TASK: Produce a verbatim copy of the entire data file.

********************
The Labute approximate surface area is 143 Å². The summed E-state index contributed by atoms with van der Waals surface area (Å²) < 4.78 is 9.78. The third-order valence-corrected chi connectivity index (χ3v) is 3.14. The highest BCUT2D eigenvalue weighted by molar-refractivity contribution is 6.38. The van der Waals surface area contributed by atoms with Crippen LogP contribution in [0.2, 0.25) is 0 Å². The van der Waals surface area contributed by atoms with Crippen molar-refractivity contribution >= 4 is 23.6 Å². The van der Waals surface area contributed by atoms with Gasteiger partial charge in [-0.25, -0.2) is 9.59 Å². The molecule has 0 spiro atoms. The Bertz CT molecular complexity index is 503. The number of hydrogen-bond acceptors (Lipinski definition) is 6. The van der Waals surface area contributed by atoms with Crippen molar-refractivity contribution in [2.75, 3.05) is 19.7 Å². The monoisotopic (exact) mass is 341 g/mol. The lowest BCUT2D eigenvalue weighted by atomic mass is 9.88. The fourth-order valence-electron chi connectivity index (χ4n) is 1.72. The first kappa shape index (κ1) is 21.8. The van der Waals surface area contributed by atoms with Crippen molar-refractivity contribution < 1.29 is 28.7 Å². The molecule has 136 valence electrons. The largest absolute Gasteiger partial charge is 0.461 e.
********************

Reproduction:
The Labute approximate surface area is 143 Å². The summed E-state index contributed by atoms with van der Waals surface area (Å²) < 4.78 is 9.78. The third-order valence-corrected chi connectivity index (χ3v) is 3.14. The highest BCUT2D eigenvalue weighted by molar-refractivity contribution is 6.38. The van der Waals surface area contributed by atoms with Crippen LogP contribution in [0.2, 0.25) is 0 Å². The van der Waals surface area contributed by atoms with Crippen molar-refractivity contribution >= 4 is 23.6 Å². The van der Waals surface area contributed by atoms with Gasteiger partial charge in [-0.25, -0.2) is 9.59 Å². The molecule has 0 spiro atoms. The Bertz CT molecular complexity index is 503. The number of hydrogen-bond acceptors (Lipinski definition) is 6. The van der Waals surface area contributed by atoms with Crippen molar-refractivity contribution in [2.75, 3.05) is 19.7 Å². The monoisotopic (exact) mass is 341 g/mol. The lowest BCUT2D eigenvalue weighted by atomic mass is 9.88. The fourth-order valence-electron chi connectivity index (χ4n) is 1.72. The first kappa shape index (κ1) is 21.8. The van der Waals surface area contributed by atoms with Crippen molar-refractivity contribution < 1.29 is 28.7 Å². The molecule has 136 valence electrons. The largest absolute Gasteiger partial charge is 0.461 e.